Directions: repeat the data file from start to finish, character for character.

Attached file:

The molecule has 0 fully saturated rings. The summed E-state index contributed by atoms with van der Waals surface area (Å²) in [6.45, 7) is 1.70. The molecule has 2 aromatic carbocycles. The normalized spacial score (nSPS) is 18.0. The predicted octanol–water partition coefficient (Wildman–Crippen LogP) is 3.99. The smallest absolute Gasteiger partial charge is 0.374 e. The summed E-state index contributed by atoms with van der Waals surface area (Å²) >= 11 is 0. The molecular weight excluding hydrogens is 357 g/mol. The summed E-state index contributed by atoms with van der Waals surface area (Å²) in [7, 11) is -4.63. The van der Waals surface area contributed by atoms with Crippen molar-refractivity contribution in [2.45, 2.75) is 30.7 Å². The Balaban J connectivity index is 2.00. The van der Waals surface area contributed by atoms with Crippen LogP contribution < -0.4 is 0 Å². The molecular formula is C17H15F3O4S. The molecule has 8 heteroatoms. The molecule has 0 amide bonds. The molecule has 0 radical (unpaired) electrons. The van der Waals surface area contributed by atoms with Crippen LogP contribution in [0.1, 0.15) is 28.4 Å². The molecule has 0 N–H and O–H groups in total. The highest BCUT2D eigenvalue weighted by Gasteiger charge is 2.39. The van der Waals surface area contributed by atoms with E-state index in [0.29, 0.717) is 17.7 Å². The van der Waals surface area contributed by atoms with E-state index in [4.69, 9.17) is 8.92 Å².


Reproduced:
The molecule has 0 fully saturated rings. The summed E-state index contributed by atoms with van der Waals surface area (Å²) in [6.45, 7) is 1.70. The molecule has 2 aromatic carbocycles. The normalized spacial score (nSPS) is 18.0. The predicted octanol–water partition coefficient (Wildman–Crippen LogP) is 3.99. The smallest absolute Gasteiger partial charge is 0.374 e. The summed E-state index contributed by atoms with van der Waals surface area (Å²) >= 11 is 0. The molecular weight excluding hydrogens is 357 g/mol. The summed E-state index contributed by atoms with van der Waals surface area (Å²) in [7, 11) is -4.63. The van der Waals surface area contributed by atoms with Crippen molar-refractivity contribution in [2.45, 2.75) is 30.7 Å². The Balaban J connectivity index is 2.00. The van der Waals surface area contributed by atoms with Crippen LogP contribution < -0.4 is 0 Å². The molecular formula is C17H15F3O4S. The molecule has 8 heteroatoms. The molecule has 0 amide bonds. The molecule has 0 radical (unpaired) electrons. The van der Waals surface area contributed by atoms with Crippen LogP contribution in [0.1, 0.15) is 28.4 Å². The molecule has 0 N–H and O–H groups in total. The highest BCUT2D eigenvalue weighted by Gasteiger charge is 2.39. The van der Waals surface area contributed by atoms with E-state index in [0.29, 0.717) is 17.7 Å². The van der Waals surface area contributed by atoms with E-state index in [4.69, 9.17) is 8.92 Å².